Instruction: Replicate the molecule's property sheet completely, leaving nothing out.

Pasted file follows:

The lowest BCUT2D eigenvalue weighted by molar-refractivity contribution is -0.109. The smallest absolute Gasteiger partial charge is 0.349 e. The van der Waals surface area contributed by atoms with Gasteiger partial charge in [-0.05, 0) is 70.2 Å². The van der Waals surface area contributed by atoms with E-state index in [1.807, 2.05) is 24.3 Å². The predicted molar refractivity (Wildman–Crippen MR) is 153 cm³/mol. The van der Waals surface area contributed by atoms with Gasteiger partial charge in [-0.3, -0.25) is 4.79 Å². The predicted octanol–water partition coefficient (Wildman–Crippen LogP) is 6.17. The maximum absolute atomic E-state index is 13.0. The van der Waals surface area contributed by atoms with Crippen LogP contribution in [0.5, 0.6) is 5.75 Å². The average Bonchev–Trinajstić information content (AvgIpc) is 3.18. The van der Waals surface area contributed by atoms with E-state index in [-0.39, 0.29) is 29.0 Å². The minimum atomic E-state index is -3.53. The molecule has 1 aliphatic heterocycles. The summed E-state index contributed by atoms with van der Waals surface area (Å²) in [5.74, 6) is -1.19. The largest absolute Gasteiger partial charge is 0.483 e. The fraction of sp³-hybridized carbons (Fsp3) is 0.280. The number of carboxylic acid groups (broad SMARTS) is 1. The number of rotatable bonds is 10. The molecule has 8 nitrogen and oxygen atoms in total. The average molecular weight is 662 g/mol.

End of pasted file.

The lowest BCUT2D eigenvalue weighted by molar-refractivity contribution is -0.109. The smallest absolute Gasteiger partial charge is 0.349 e. The van der Waals surface area contributed by atoms with Gasteiger partial charge in [-0.05, 0) is 70.2 Å². The van der Waals surface area contributed by atoms with E-state index in [1.807, 2.05) is 24.3 Å². The predicted molar refractivity (Wildman–Crippen MR) is 153 cm³/mol. The van der Waals surface area contributed by atoms with Gasteiger partial charge in [-0.3, -0.25) is 4.79 Å². The predicted octanol–water partition coefficient (Wildman–Crippen LogP) is 6.17. The maximum absolute atomic E-state index is 13.0. The van der Waals surface area contributed by atoms with Crippen LogP contribution in [0.5, 0.6) is 5.75 Å². The average Bonchev–Trinajstić information content (AvgIpc) is 3.18. The van der Waals surface area contributed by atoms with E-state index in [-0.39, 0.29) is 29.0 Å². The minimum atomic E-state index is -3.53. The molecule has 1 aliphatic heterocycles. The summed E-state index contributed by atoms with van der Waals surface area (Å²) in [5.74, 6) is -1.19. The largest absolute Gasteiger partial charge is 0.483 e. The fraction of sp³-hybridized carbons (Fsp3) is 0.280. The number of carboxylic acid groups (broad SMARTS) is 1. The number of rotatable bonds is 10. The molecule has 8 nitrogen and oxygen atoms in total. The average molecular weight is 662 g/mol.